If the prospect of fighting crowds and choosing gift books seems insurmountably grim, try perusing (but not buying) The Art of Giving by Stuart Jacobson (Abrams: $40; 216 pp.; 253 illustrations, 186 in color) to arouse the holiday spirit. This silly "gift-styles of the rich and famous" demonstrates just how much a thoughtful gesture can mean--especially when it's backed by something like the Andy Warhol painting Pierre Berge gave Yves Saint Laurent, or the 51-carat Golconda diamond Pierre Schlumberger gave his wife, Sao. Remember: It's the thought that counts.
Major gems lie beyond the means of most shoppers: That's one of their chief attractions. But large books about jewelry appear every holiday season, and The Jewels of the Duchess of Windsor by Nicholas Rayner and John Culme (Vendome: $50; 208 pp.; 120 illustrations, 75 in color) is sure to be a popular choice. Rayner and Culme combine an account of the sale of her collection (which raised $45 million for AIDS research earlier this year) with an auction catalogue and a brief history of her romance with the Duke. These heavy, late Art Deco pieces may not appeal to every taste, must their quality is indisputable.
American Jewelry: Glamour and Tradition by Penny Prodow & Debra Healy (Rizzoli: $65; 208 pp.; 224 illustrations, 200 in color) is overview that includes both Bulgari's necklaces set with ancient coins and Cartier's early '40s gold and enamel bracelets of Disney cartoon characters. With a past that stretches back to Neolithic times, the bead is a lot more venerable than most people realize, as Lois Dubin demonstrates in her vast The History of Beads: From 30,000 B.C. to the Present (Abrams: $60; 368 pp.; 381 illustrations, 268 in color).
Leslie Fields pays respectful homage to the world's greatest gem collection in The Queen's Jewels: The Personal Collection of Elizabeth II (Abrams: $29.95; 192 pp.; 285 illustrations, 85 in color). Many of these dazzling pieces are less notable for aesthetic quality than sheer size--like the brooch with the 530.2-carat First Star of Africa. The Kremlin and Its Treasures by Irinia Rodimzeva, Nikolai Rachmanov & Alfons Raiman (Rizzoli: $75; 356 pp.; 278 illustrations, 252 in color) features a few examples from the Imperial Russian jewels, which rivaled the British regalia. But the real focus of this magnificent book is the Kremlin itself, the buildings and their history, from the Muscovite princes to Mikhail Gorbachev.
Mae West once purred, "I collect diamonds: It's m'hobby." The season's most attractive book on more modest collectibles is Radios: The Golden Age by Philip Collins (Chronicle: $25, cloth; $14.95, paper; 128 pp.; "more than 110" color illustrations). The 50-year-old Art Deco plastic radios remain strikingly elegant. (Will anyone be writing a similar book on contemporary boom boxes and Walkmans in 2037?)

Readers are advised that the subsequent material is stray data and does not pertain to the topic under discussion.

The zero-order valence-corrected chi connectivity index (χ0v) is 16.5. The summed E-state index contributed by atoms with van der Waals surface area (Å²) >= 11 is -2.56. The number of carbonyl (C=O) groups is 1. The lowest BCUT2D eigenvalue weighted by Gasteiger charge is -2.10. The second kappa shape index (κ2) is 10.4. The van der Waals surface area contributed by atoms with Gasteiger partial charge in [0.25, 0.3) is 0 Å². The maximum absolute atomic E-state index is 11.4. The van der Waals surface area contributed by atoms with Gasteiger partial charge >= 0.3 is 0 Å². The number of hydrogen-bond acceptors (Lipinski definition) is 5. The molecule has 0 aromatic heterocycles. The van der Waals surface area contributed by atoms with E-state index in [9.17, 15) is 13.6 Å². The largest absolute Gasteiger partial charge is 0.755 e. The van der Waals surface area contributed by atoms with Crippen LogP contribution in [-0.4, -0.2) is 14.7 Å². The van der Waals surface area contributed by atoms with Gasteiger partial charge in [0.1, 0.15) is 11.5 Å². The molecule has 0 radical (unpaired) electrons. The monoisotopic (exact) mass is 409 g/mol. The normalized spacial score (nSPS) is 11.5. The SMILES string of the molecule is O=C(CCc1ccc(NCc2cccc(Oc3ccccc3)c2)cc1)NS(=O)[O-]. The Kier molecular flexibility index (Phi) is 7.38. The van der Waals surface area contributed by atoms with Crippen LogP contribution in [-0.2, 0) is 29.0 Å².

Blue and White China: Origins/Western Influences by Rosalind Fischell (Little, Brown: $35; 160 pp.; 110 illustrations, 90 in color) offers an interesting study in cross-cultural cross pollination. For most of their history, Chinese potters held blue-and-white ware in low esteem, but they adapted Western forms and motifs to please their foreign customers, who adored it. Victor Arwas' more scholarly and less entertaining Glass: Art Nouveau to Art Deco (Abrams: $65; 384 pp.; 478 illustrations, 338 in color) is intended for serious collectors, rather than general readers.
This year's Wretched Excess in Excelcis Award goes to Barbie: Her Life and Times by BillyBoy (Crown: $25; 192 pp.; 400 illustrations, 300 in color), an orchidaceous paean to the popular doll and her clothes. That an adult could devote so much effort to this sustained idiocy is a telling comment on American culture.
A few outstanding books from the current crop on furniture and interior decoration: The designs in Shaker: Life, Work and Art (Stewart, Tabori & Chang: $40; 272 pp.; 200 color illustrations) stress the inherent beauty of natural materials in ways that recall traditional Japanese design. The timeless dignity of these furnishings exerts a powerful appeal in an era of gaudy Memphis fripperies.
American Furniture From the Kaufman Collection by J. Michael Flanigan (Abrams: $45; 264 pp.; 178 illustrations, 150 in color) catalogues an impressive assemblage of antiques, but the text is so technical and detailed that it's accessible only to scholars. In contrast, Lucilla Watson's superficial Understanding Antiques (Viking: $19.95; 200 pp.; 600 illustrations, 450 in color) attempts to cover so many arts, styles and countries that reading it is like racing through a minor gallery on roller skates.